LOS ALAMITOS, Calif., 1 November 2013 – Kemal Ebcioglu, president of Global Supercomputing Corp., has been recognized as the 2013 recipient of the IEEE Computer Society B. Ramakrishna Rau Award for his work in Very Long Instruction Word (VLIW) architecture.
The Rau Award recognizes significant accomplishments in the field of microarchitecture and compiler code generation. Ebcioglu was recognized "for contributions to VLIW, instruction-level-parallelism, binary translation, Java performance, and service to the community."
The award, which comes with a $2,000 honorarium and a certificate, will be given out on 10 December at the ACM/IEEE International Symposium on Microarchitecture (MICRO) in Davis, California. The IEEE Computer Society established the award in 2010 in memory of the late Bob Rau, an HP Senior Fellow.
Ebcioglu conducted research on architectures, compilers, and languages for fine-grain parallelism at the IBM T. J. Watson Research Center from 1986 to 2005. He proposed, launched, and led pioneering IBM Research projects on fine-grain parallel architectures, including VLIW and DAISY (Dynamically Architected Instruction Set from Yorktown), a binary translation project. His last position at IBM was co-leader of Programming Model and Tools, a 40-person group that was part of a US Defense Advanced Research Projects Agency-funded IBM supercomputer research project, emphasizing high programmer productivity for HPC.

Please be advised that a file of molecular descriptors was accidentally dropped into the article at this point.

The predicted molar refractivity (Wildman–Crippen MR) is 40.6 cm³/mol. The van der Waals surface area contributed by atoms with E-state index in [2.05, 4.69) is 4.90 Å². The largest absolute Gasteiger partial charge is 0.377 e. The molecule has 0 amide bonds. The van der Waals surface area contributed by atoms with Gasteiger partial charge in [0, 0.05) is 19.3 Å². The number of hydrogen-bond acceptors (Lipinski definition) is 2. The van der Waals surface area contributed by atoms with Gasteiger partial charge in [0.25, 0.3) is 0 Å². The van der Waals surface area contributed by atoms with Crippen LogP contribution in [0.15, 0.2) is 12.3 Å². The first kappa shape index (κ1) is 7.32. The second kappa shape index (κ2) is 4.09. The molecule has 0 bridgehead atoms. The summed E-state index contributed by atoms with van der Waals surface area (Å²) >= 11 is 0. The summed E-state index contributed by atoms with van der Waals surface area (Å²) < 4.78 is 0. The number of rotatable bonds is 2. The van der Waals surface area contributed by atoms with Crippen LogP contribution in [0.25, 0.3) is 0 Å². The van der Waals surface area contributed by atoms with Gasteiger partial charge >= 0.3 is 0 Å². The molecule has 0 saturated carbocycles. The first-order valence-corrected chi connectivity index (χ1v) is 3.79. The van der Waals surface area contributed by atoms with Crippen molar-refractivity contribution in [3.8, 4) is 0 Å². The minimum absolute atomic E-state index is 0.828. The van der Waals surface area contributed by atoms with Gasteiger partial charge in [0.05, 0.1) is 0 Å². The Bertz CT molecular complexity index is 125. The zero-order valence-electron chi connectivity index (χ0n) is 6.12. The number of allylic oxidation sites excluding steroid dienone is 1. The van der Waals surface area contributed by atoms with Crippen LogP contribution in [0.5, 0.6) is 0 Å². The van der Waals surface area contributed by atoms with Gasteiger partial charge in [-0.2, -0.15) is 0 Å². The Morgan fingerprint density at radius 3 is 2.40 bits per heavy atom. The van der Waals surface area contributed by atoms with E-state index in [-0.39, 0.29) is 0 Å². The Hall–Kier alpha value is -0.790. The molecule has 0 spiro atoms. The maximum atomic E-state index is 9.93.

Ebcioglu received two IBM Outstanding Technical Achievement awards, and an IBM Divisional award. In 2006, he retired from IBM and founded Global Supercomputing Corp., where he currently is president. Ebcio?lu, who holds a PhD in computer science from the State University of New York at Buffalo, has over 70 technical publications and 12 US patents. He has served as chair of the International Federation for Information Processing Working Group 10.3 (Concurrent Systems) from 2001-2006, and as chair of the ACM Special Interest Group on Microarchitecture (SIGMICRO) from 1999-2005. He has also served as chair of various conferences related to fine-grain parallelism.
His present research interests include parallel scalable cloud computing and virtualization, high-productivity exascale systems, overcoming the memory wall barrier, and dynamic binary translation and optimization.
Rau, who passed away in 2002, managed HP Labs' Compiler and Architecture Research group. He started HP Labs' research program in VLIW and ILP processing when he joined the facility in 1989, resulting in the development of the Explicitly Parallel Instruction Computing (EPIC) style of architecture that is the basis for the IA-64. A co-founder of Cydrome Inc. which developed one of the first VLIW mini-supercomputers, Rau authored dozens of articles on VLIW computing, co-authored a book on ILP, and held 15 patents. He was also a recipient of the Eckert-Mauchly Award and a Fellow of both IEEE and ACM.